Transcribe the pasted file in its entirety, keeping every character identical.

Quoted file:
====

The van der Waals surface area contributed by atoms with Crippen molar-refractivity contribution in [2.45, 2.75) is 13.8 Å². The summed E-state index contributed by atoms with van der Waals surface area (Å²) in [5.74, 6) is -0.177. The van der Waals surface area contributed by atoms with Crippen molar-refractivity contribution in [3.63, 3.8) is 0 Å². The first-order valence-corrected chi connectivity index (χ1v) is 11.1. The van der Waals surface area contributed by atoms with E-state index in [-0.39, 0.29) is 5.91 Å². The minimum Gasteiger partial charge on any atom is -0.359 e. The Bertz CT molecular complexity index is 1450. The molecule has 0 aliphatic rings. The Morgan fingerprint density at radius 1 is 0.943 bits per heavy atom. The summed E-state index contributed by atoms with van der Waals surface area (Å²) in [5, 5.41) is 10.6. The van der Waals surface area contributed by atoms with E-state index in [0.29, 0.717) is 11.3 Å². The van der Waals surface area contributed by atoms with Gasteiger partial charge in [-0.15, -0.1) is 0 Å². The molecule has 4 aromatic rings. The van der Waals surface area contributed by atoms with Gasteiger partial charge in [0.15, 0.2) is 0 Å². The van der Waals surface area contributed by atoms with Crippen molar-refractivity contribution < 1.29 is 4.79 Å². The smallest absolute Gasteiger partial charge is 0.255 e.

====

The van der Waals surface area contributed by atoms with Crippen molar-refractivity contribution in [2.45, 2.75) is 13.8 Å². The summed E-state index contributed by atoms with van der Waals surface area (Å²) in [5.74, 6) is -0.177. The van der Waals surface area contributed by atoms with Crippen molar-refractivity contribution in [3.63, 3.8) is 0 Å². The first-order valence-corrected chi connectivity index (χ1v) is 11.1. The van der Waals surface area contributed by atoms with E-state index in [-0.39, 0.29) is 5.91 Å². The minimum Gasteiger partial charge on any atom is -0.359 e. The Bertz CT molecular complexity index is 1450. The molecule has 0 aliphatic rings. The Morgan fingerprint density at radius 1 is 0.943 bits per heavy atom. The summed E-state index contributed by atoms with van der Waals surface area (Å²) in [5, 5.41) is 10.6. The van der Waals surface area contributed by atoms with E-state index in [0.29, 0.717) is 11.3 Å². The van der Waals surface area contributed by atoms with Gasteiger partial charge in [-0.15, -0.1) is 0 Å². The molecule has 4 aromatic rings. The van der Waals surface area contributed by atoms with Gasteiger partial charge in [0.15, 0.2) is 0 Å². The van der Waals surface area contributed by atoms with Crippen molar-refractivity contribution < 1.29 is 4.79 Å². The smallest absolute Gasteiger partial charge is 0.255 e.